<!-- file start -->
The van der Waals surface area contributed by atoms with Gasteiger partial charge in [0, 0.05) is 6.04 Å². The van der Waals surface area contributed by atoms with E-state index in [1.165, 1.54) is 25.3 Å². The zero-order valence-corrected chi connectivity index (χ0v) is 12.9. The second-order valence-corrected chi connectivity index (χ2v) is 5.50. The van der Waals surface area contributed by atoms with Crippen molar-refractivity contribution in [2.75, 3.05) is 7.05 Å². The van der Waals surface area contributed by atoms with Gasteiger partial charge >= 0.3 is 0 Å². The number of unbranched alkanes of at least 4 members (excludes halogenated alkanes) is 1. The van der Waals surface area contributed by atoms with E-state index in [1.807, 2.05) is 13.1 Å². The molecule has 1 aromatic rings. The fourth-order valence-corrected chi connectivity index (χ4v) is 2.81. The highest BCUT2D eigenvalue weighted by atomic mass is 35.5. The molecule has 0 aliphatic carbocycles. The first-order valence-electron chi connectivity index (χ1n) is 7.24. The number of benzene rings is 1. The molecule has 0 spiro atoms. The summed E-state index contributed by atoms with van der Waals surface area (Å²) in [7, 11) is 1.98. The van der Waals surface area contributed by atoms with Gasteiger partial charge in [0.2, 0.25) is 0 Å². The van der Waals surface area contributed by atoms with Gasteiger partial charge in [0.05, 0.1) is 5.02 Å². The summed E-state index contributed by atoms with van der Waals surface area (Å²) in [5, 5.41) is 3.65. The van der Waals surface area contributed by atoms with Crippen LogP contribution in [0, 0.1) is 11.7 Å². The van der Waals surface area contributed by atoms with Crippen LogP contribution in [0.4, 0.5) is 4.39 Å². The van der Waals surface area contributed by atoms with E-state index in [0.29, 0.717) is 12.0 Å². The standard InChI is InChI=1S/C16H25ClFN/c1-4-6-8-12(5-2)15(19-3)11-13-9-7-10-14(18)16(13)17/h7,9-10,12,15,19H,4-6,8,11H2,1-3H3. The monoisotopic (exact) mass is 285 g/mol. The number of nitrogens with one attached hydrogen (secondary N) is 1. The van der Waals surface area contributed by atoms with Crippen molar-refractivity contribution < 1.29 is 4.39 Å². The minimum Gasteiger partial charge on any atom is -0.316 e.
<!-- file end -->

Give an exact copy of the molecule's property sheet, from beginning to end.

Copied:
The van der Waals surface area contributed by atoms with Gasteiger partial charge in [0, 0.05) is 6.04 Å². The van der Waals surface area contributed by atoms with E-state index in [1.165, 1.54) is 25.3 Å². The zero-order valence-corrected chi connectivity index (χ0v) is 12.9. The second-order valence-corrected chi connectivity index (χ2v) is 5.50. The van der Waals surface area contributed by atoms with Crippen molar-refractivity contribution in [2.75, 3.05) is 7.05 Å². The van der Waals surface area contributed by atoms with Gasteiger partial charge >= 0.3 is 0 Å². The number of unbranched alkanes of at least 4 members (excludes halogenated alkanes) is 1. The van der Waals surface area contributed by atoms with E-state index in [1.807, 2.05) is 13.1 Å². The molecule has 1 aromatic rings. The fourth-order valence-corrected chi connectivity index (χ4v) is 2.81. The highest BCUT2D eigenvalue weighted by atomic mass is 35.5. The molecule has 0 aliphatic carbocycles. The first-order valence-electron chi connectivity index (χ1n) is 7.24. The number of benzene rings is 1. The molecule has 0 spiro atoms. The summed E-state index contributed by atoms with van der Waals surface area (Å²) in [7, 11) is 1.98. The van der Waals surface area contributed by atoms with Gasteiger partial charge in [0.2, 0.25) is 0 Å². The van der Waals surface area contributed by atoms with Gasteiger partial charge in [0.05, 0.1) is 5.02 Å². The summed E-state index contributed by atoms with van der Waals surface area (Å²) in [5, 5.41) is 3.65. The van der Waals surface area contributed by atoms with Crippen LogP contribution in [0, 0.1) is 11.7 Å². The van der Waals surface area contributed by atoms with Crippen LogP contribution in [0.4, 0.5) is 4.39 Å². The van der Waals surface area contributed by atoms with E-state index in [0.29, 0.717) is 12.0 Å². The standard InChI is InChI=1S/C16H25ClFN/c1-4-6-8-12(5-2)15(19-3)11-13-9-7-10-14(18)16(13)17/h7,9-10,12,15,19H,4-6,8,11H2,1-3H3. The monoisotopic (exact) mass is 285 g/mol. The number of nitrogens with one attached hydrogen (secondary N) is 1. The van der Waals surface area contributed by atoms with Crippen molar-refractivity contribution < 1.29 is 4.39 Å². The minimum Gasteiger partial charge on any atom is -0.316 e.